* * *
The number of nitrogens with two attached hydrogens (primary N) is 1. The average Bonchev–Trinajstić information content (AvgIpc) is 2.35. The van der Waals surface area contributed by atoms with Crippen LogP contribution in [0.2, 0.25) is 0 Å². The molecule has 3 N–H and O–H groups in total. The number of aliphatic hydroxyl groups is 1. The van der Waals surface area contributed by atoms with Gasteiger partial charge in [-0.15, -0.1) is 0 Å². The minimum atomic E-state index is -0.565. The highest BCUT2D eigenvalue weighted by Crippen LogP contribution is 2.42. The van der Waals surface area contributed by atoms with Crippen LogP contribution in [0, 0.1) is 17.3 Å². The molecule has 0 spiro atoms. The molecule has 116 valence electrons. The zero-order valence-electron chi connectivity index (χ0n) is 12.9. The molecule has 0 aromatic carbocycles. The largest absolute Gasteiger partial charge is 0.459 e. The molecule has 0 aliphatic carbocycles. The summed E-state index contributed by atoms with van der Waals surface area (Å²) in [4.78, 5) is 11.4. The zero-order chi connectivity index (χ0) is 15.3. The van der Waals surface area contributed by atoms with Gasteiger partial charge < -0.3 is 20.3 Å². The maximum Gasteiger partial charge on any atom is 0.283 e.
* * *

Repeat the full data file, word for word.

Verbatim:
The number of nitrogens with two attached hydrogens (primary N) is 1. The average Bonchev–Trinajstić information content (AvgIpc) is 2.35. The van der Waals surface area contributed by atoms with Crippen LogP contribution in [0.2, 0.25) is 0 Å². The molecule has 3 N–H and O–H groups in total. The number of aliphatic hydroxyl groups is 1. The van der Waals surface area contributed by atoms with Gasteiger partial charge in [-0.15, -0.1) is 0 Å². The minimum atomic E-state index is -0.565. The highest BCUT2D eigenvalue weighted by Crippen LogP contribution is 2.42. The van der Waals surface area contributed by atoms with Crippen LogP contribution in [0, 0.1) is 17.3 Å². The molecule has 0 spiro atoms. The molecule has 116 valence electrons. The zero-order valence-electron chi connectivity index (χ0n) is 12.9. The molecule has 0 aromatic carbocycles. The largest absolute Gasteiger partial charge is 0.459 e. The molecule has 0 aliphatic carbocycles. The summed E-state index contributed by atoms with van der Waals surface area (Å²) in [4.78, 5) is 11.4. The zero-order chi connectivity index (χ0) is 15.3. The van der Waals surface area contributed by atoms with Gasteiger partial charge < -0.3 is 20.3 Å². The maximum Gasteiger partial charge on any atom is 0.283 e.